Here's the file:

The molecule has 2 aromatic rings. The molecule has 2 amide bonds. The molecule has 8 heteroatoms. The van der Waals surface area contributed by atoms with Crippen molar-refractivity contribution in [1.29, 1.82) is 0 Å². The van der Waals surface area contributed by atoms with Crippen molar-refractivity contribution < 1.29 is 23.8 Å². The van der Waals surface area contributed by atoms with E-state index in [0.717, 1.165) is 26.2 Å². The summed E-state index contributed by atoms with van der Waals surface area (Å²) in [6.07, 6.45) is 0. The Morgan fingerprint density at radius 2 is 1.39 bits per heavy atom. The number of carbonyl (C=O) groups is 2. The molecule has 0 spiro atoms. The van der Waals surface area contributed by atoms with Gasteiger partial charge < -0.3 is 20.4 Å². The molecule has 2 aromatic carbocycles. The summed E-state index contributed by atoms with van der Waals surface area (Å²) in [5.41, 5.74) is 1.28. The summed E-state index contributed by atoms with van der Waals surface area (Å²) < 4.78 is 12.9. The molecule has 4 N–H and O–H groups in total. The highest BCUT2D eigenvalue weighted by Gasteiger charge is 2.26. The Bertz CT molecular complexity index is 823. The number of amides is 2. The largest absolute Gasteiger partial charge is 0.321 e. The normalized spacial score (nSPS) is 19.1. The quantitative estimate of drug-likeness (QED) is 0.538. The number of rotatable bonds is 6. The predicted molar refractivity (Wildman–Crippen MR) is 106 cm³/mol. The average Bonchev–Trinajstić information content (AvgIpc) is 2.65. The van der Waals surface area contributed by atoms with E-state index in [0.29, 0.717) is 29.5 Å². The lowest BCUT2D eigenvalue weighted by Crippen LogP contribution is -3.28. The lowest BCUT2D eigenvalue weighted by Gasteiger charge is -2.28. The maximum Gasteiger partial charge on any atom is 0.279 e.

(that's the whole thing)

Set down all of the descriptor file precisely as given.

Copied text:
The molecule has 2 aromatic rings. The molecule has 2 amide bonds. The molecule has 8 heteroatoms. The van der Waals surface area contributed by atoms with Crippen molar-refractivity contribution in [1.29, 1.82) is 0 Å². The van der Waals surface area contributed by atoms with Crippen molar-refractivity contribution < 1.29 is 23.8 Å². The van der Waals surface area contributed by atoms with E-state index in [0.717, 1.165) is 26.2 Å². The summed E-state index contributed by atoms with van der Waals surface area (Å²) in [6.07, 6.45) is 0. The Morgan fingerprint density at radius 2 is 1.39 bits per heavy atom. The number of carbonyl (C=O) groups is 2. The molecule has 0 spiro atoms. The van der Waals surface area contributed by atoms with Gasteiger partial charge < -0.3 is 20.4 Å². The molecule has 2 aromatic carbocycles. The summed E-state index contributed by atoms with van der Waals surface area (Å²) in [5.41, 5.74) is 1.28. The summed E-state index contributed by atoms with van der Waals surface area (Å²) < 4.78 is 12.9. The molecule has 4 N–H and O–H groups in total. The highest BCUT2D eigenvalue weighted by Gasteiger charge is 2.26. The Bertz CT molecular complexity index is 823. The number of amides is 2. The largest absolute Gasteiger partial charge is 0.321 e. The normalized spacial score (nSPS) is 19.1. The quantitative estimate of drug-likeness (QED) is 0.538. The number of rotatable bonds is 6. The predicted molar refractivity (Wildman–Crippen MR) is 106 cm³/mol. The average Bonchev–Trinajstić information content (AvgIpc) is 2.65. The van der Waals surface area contributed by atoms with E-state index in [0.29, 0.717) is 29.5 Å². The lowest BCUT2D eigenvalue weighted by Crippen LogP contribution is -3.28. The lowest BCUT2D eigenvalue weighted by Gasteiger charge is -2.28. The maximum Gasteiger partial charge on any atom is 0.279 e.